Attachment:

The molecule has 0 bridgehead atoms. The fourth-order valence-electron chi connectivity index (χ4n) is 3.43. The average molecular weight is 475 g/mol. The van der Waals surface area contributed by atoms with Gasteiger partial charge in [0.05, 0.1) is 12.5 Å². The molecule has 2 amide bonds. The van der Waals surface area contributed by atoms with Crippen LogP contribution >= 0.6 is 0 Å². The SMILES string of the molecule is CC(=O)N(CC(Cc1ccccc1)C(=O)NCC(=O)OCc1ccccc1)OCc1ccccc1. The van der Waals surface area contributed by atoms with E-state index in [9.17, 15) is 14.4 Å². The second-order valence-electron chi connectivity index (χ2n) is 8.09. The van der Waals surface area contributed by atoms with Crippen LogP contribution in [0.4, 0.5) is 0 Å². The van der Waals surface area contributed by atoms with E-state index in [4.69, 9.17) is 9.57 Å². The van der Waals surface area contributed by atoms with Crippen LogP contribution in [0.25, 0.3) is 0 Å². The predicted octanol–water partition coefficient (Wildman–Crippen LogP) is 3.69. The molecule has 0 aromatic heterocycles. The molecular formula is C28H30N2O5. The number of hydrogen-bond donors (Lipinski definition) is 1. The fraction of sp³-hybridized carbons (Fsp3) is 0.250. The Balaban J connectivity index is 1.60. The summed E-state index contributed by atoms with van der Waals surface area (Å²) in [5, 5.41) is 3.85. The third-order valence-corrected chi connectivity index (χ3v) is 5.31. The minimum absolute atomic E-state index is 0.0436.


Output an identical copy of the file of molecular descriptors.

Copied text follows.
The molecule has 0 bridgehead atoms. The fourth-order valence-electron chi connectivity index (χ4n) is 3.43. The average molecular weight is 475 g/mol. The van der Waals surface area contributed by atoms with Gasteiger partial charge in [0.05, 0.1) is 12.5 Å². The molecule has 2 amide bonds. The van der Waals surface area contributed by atoms with Crippen LogP contribution >= 0.6 is 0 Å². The SMILES string of the molecule is CC(=O)N(CC(Cc1ccccc1)C(=O)NCC(=O)OCc1ccccc1)OCc1ccccc1. The van der Waals surface area contributed by atoms with E-state index in [9.17, 15) is 14.4 Å². The second-order valence-electron chi connectivity index (χ2n) is 8.09. The van der Waals surface area contributed by atoms with Crippen LogP contribution in [0.4, 0.5) is 0 Å². The van der Waals surface area contributed by atoms with E-state index in [4.69, 9.17) is 9.57 Å². The van der Waals surface area contributed by atoms with Crippen LogP contribution in [0.25, 0.3) is 0 Å². The predicted octanol–water partition coefficient (Wildman–Crippen LogP) is 3.69. The molecule has 0 aromatic heterocycles. The molecular formula is C28H30N2O5. The number of hydrogen-bond donors (Lipinski definition) is 1. The fraction of sp³-hybridized carbons (Fsp3) is 0.250. The Balaban J connectivity index is 1.60. The summed E-state index contributed by atoms with van der Waals surface area (Å²) in [5, 5.41) is 3.85. The third-order valence-corrected chi connectivity index (χ3v) is 5.31. The minimum absolute atomic E-state index is 0.0436.